We didn’t use the Teal framework explicitly as perspective, but there are a lot of parallels, of course.We encountered a couple of principles quite often:
- Leadership is seen as a task, not a position.
- Responsibility is taken by everyone within a framework which encourages this.
- The confidence that people are motivated and want to contribute.
- Trust in everybody in the company.
- Decisions are taken by those who are competent and not by a certain position or hierarchy level within the organization
… to name only a few…
What changed you the most during the AUGENHÖHEwege journey? What are your biggest lessons learned?
A lot. For everyone being involved in the AUGENHÖHE project was —and still is —a big personal learning, no matter whether it is the four of us in the “core-team” or the numerous people in our community who put a lot of effort into making AUGENHÖHE successful. What unites us is the wish to inspire and encourage changes within organizations—for the companies own, sustaining success, but also to make them places where people are really able to live up to their full potential.
And now something for the heart: Your most touching moment during the process of the film making was…?
To look into the eyes of people who for the first time for years have the feeling that their knowledge, their contribution counts, that they count and they can solve customers problems—instead of only following internal rules. And to feel the energy this sets free.
How is the Teal way of film-making different from Orange film-making?
We do not use scripts, but explore on location, what is special about a company. Usually it was not planned ahead with whom we spoke, and also our dialogue partners answered very spontaneously; we never recorded something twice. The result is a collage, a kaleidoscope of impressions. We intentionally did not use any explicatory remarks, because we want to leave it to the spectators how they interpret what they see, and which conclusions they draw.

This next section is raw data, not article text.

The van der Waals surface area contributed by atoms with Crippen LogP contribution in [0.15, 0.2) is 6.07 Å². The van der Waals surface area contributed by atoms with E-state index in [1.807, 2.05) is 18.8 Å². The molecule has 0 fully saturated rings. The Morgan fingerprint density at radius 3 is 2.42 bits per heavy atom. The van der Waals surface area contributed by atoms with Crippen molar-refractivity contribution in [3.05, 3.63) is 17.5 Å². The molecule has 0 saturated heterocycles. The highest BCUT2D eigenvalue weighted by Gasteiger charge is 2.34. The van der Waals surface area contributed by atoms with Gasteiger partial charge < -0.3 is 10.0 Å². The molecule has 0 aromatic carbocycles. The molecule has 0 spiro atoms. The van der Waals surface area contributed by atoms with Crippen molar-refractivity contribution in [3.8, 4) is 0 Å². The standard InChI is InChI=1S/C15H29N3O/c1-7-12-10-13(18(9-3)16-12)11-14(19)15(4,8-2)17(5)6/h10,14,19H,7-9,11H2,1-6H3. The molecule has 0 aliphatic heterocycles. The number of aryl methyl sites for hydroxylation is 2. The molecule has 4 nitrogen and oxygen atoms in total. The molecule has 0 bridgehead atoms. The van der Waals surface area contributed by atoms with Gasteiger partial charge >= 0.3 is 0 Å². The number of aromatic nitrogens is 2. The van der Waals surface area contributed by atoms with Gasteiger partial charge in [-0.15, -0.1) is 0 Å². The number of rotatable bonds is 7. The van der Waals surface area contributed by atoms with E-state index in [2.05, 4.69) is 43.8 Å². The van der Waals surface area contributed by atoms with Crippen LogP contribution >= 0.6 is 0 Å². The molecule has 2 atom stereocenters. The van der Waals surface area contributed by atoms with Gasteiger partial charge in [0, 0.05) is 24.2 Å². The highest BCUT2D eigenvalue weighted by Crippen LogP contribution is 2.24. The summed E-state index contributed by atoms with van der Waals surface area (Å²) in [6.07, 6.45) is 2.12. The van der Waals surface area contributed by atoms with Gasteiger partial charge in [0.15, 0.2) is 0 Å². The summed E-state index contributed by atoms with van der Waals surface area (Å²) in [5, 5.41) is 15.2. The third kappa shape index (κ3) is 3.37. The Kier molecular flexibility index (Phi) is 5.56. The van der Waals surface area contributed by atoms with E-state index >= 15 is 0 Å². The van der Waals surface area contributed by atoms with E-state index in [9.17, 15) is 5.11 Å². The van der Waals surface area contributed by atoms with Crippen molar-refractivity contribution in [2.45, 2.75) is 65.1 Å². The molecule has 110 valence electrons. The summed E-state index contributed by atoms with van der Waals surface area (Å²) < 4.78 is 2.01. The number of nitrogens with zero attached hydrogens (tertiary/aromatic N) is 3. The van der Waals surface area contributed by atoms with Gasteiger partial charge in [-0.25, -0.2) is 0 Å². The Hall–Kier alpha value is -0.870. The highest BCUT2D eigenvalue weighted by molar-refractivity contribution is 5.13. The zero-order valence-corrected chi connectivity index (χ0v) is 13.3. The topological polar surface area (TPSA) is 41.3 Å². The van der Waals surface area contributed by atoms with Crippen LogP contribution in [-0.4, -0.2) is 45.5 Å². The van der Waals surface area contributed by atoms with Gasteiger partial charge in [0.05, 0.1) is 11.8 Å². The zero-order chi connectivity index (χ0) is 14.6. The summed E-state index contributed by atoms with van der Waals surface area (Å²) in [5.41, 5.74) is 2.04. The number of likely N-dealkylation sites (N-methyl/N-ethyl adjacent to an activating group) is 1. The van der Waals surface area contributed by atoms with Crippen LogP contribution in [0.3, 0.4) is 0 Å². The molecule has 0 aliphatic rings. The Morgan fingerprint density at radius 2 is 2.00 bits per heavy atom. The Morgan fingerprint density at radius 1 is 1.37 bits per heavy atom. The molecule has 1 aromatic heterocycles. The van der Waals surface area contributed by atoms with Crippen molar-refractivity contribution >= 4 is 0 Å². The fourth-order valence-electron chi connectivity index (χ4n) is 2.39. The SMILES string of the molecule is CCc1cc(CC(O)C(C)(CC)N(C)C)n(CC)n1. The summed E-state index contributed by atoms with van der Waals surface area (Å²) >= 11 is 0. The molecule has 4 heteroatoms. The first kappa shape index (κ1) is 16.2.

What do you think about the German Teal community? What is the status quo you see?
I see a lot of valuable initiatives and networks, such as the Teal movement itself, but also intrinsify.me, beta codex, AUGENHÖHE and more. Their goals and activities differ, but the spirit is quite alike and it is great to see, how many people concern themselves with innovative development of organisations and how many initiatives within companies have been taken on meanwhile.
What will your third movie be about?
Let’s see, what comes… we never really planned far ahead, but what crosses our way more and more often is the question of what the developments within the economic and corporate world mean for our schools and universities.
Here is a German overview about 10 places where the film was launched: http://augenhoehe-wege.de/Premieren/
Hie-suk Yang found her true purpose in serving to spread the Teal idea. She currently is supporting the Berlin Teal network by co-organizing Meetups, and digging up Teal gold nuggets emerging in Germany.